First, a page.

Now I have a confession to make: 18 years ago I was the most politically and religiously ignorant man in America!  Why?  Partially because like most of America's youth, I had been deliberately "dumbed-down" by our Federal education system. (Ignorant people are easier to manipulate and control!)  But at the age of 30 or 31, I became aware of (and embarrassed by) my ignorance and decided to educate myself.  I turned off the Boob Tube, and after 18 years of an intensive reading program, I elevated myself to a status of adequacy in terms of American history and government.  At the least, I can now articulate what it was about America that made Her great, who it was that brought Her down, and why.

      If America's greatness can be recovered at all, it will be accomplished only through SELF-EDUCATION; loud, non-violent protest; and STRICT CONSTITUTIONALISTS being elected to Congress.  Engaging in this plan of action is your duty as an American citizen and true patriot. It is also what you owe your children and grandchildren if you are serious about leaving them decent living conditions as an inheritance.


The following books will be invaluable in the self-education process. Some of the titles are actually links to reviews I’ve posted for the book:

by Kevin R. C. Gutzman, Ph.D.
An excellent primer, showing us what the Constitution really says and how we went wrong, allowing judges and politicians to violate, fold, spindle and mutilate it. The book includes The Declaration Of Independence and The Constitution Of The United States in their entirety.

‘WE HOLD THESE TRUTHS: A Reverent Review Of The U.S. Constitution’
by Congressman Lawrence McDonald
If you've actually read the U.S. Constitution and come away thinking it was an enigma because American legislation doesn't seem to jibe with what you read, you can be sure that there's nothing wrong with your powers of comprehension. It's just that our entire way of life is now un-Constitutional, meanwhile the dogs of Socialism run freely through our house, howling.

You’ll learn a ton of valuable information from this very small book which also includes The Declaration and The Constitution in their entirety.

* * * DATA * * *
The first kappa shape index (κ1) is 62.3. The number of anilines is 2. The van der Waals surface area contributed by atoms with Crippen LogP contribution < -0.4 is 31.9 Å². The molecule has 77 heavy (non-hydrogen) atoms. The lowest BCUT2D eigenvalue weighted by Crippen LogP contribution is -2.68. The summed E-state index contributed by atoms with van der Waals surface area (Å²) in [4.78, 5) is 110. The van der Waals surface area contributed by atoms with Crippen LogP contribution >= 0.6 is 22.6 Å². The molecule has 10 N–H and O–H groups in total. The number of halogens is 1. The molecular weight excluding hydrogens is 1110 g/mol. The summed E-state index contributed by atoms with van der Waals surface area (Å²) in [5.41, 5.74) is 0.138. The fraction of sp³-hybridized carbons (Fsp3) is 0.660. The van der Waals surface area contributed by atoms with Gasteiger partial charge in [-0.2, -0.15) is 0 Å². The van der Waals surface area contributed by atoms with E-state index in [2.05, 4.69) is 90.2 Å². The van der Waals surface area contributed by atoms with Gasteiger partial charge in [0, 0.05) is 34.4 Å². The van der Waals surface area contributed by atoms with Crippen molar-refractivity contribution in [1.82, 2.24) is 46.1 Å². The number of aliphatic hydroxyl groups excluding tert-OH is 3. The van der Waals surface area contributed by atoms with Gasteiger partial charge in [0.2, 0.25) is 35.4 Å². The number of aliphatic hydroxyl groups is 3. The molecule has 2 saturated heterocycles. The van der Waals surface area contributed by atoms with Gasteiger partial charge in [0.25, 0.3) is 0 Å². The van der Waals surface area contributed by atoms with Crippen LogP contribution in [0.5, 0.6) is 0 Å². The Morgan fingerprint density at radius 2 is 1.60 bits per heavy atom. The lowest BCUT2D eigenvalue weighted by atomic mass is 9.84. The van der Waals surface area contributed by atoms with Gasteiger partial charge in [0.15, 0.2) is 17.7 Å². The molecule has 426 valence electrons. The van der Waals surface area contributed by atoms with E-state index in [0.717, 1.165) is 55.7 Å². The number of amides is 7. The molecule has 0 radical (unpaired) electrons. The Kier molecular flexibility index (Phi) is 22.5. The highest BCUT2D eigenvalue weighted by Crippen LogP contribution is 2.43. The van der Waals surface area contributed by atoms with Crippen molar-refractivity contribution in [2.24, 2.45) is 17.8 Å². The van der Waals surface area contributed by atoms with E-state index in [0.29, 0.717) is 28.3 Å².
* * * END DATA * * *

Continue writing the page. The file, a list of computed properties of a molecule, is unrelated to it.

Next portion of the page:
by G. Edward Griffin
Perhaps the most important tome ever published on contemporary American politics and economics! A fascinating story filled with intrigue! Despite the subject matter, this is NOT dry reading.

by James Perloff
Ever wondered who REALLY makes the decisions that come from the White House and Capitol Hill? Ever wanted to know who’s really running this show?

‘THE NAKED CAPITALIST: A Review And Commentary On Dr. Carroll Quigley’s book ‘Tragedy And Hope’
by W. Cleon Skousen
Skousen's "The Naked Capitalist" begins by asking "WHY? Why do some of the richest people in the world support Communism and Socialism? Why would they support what appears to be the pathway to their own destruction?” His answers to the above questions may astonish you.

by Karl Marx
Know your enemy!
“Abolition of the family! …The bourgeois claptrap about the family and education, about the hallowed co-relation of parent and child…” … “The Communists are further reproached with desiring to abolish countries and nationalities.” Ah-Ha! There it is! That last sentence is why you MUST read…

by John Stormer
Absolutely essential reading! This classic covers a lot of ground, including the heartbreaking and nauseating truth about our government's love affair with Communism. For those who lost loved ones in the Korean or Vietnam "police actions" this book will be particularly disturbing. As Mr. Stormer accurately states: "Every communist country in the world literally has a 'Made In The U.S.A.' stamp.”